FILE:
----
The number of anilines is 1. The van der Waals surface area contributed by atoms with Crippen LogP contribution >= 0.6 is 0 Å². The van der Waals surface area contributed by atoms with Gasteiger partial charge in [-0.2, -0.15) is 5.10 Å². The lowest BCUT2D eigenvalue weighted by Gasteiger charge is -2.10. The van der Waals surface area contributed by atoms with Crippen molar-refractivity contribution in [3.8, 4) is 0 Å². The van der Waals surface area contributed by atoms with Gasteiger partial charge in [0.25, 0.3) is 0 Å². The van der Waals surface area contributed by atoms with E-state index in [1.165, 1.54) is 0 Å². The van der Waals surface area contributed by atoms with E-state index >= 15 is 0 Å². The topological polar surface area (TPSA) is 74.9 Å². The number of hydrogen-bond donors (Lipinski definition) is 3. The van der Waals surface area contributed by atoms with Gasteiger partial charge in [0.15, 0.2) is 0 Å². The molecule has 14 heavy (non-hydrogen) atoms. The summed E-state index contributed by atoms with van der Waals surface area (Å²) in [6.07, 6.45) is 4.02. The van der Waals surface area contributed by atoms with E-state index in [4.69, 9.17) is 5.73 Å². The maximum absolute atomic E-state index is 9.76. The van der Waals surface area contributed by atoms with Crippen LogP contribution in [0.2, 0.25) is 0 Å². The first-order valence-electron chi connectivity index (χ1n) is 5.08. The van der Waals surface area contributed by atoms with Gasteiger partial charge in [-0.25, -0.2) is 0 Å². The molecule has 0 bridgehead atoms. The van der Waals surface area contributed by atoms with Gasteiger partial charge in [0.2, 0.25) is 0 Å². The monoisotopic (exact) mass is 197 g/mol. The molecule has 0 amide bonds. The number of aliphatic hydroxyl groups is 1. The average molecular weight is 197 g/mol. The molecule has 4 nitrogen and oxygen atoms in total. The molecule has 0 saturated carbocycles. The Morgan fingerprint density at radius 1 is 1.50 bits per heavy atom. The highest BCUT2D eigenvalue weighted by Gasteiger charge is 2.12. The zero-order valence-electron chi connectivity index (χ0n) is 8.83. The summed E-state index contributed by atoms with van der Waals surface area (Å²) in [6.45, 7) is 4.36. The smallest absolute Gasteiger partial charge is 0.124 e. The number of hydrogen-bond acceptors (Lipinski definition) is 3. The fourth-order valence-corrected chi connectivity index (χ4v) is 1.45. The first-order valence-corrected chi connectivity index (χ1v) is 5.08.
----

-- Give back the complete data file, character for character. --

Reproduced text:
The number of anilines is 1. The van der Waals surface area contributed by atoms with Crippen LogP contribution >= 0.6 is 0 Å². The van der Waals surface area contributed by atoms with Gasteiger partial charge in [-0.2, -0.15) is 5.10 Å². The lowest BCUT2D eigenvalue weighted by Gasteiger charge is -2.10. The van der Waals surface area contributed by atoms with Crippen molar-refractivity contribution in [3.8, 4) is 0 Å². The van der Waals surface area contributed by atoms with Gasteiger partial charge in [0.25, 0.3) is 0 Å². The van der Waals surface area contributed by atoms with E-state index in [1.165, 1.54) is 0 Å². The van der Waals surface area contributed by atoms with E-state index >= 15 is 0 Å². The topological polar surface area (TPSA) is 74.9 Å². The number of hydrogen-bond donors (Lipinski definition) is 3. The van der Waals surface area contributed by atoms with Gasteiger partial charge in [0.15, 0.2) is 0 Å². The molecule has 14 heavy (non-hydrogen) atoms. The summed E-state index contributed by atoms with van der Waals surface area (Å²) in [6.07, 6.45) is 4.02. The van der Waals surface area contributed by atoms with E-state index in [4.69, 9.17) is 5.73 Å². The maximum absolute atomic E-state index is 9.76. The van der Waals surface area contributed by atoms with Crippen LogP contribution in [0.2, 0.25) is 0 Å². The first-order valence-electron chi connectivity index (χ1n) is 5.08. The van der Waals surface area contributed by atoms with Gasteiger partial charge in [-0.25, -0.2) is 0 Å². The molecule has 0 bridgehead atoms. The van der Waals surface area contributed by atoms with Gasteiger partial charge in [0.2, 0.25) is 0 Å². The monoisotopic (exact) mass is 197 g/mol. The molecule has 0 amide bonds. The number of aliphatic hydroxyl groups is 1. The average molecular weight is 197 g/mol. The molecule has 4 nitrogen and oxygen atoms in total. The molecule has 0 saturated carbocycles. The Morgan fingerprint density at radius 1 is 1.50 bits per heavy atom. The highest BCUT2D eigenvalue weighted by Gasteiger charge is 2.12. The zero-order valence-electron chi connectivity index (χ0n) is 8.83. The summed E-state index contributed by atoms with van der Waals surface area (Å²) in [6.45, 7) is 4.36. The smallest absolute Gasteiger partial charge is 0.124 e. The number of hydrogen-bond acceptors (Lipinski definition) is 3. The fourth-order valence-corrected chi connectivity index (χ4v) is 1.45. The first-order valence-corrected chi connectivity index (χ1v) is 5.08.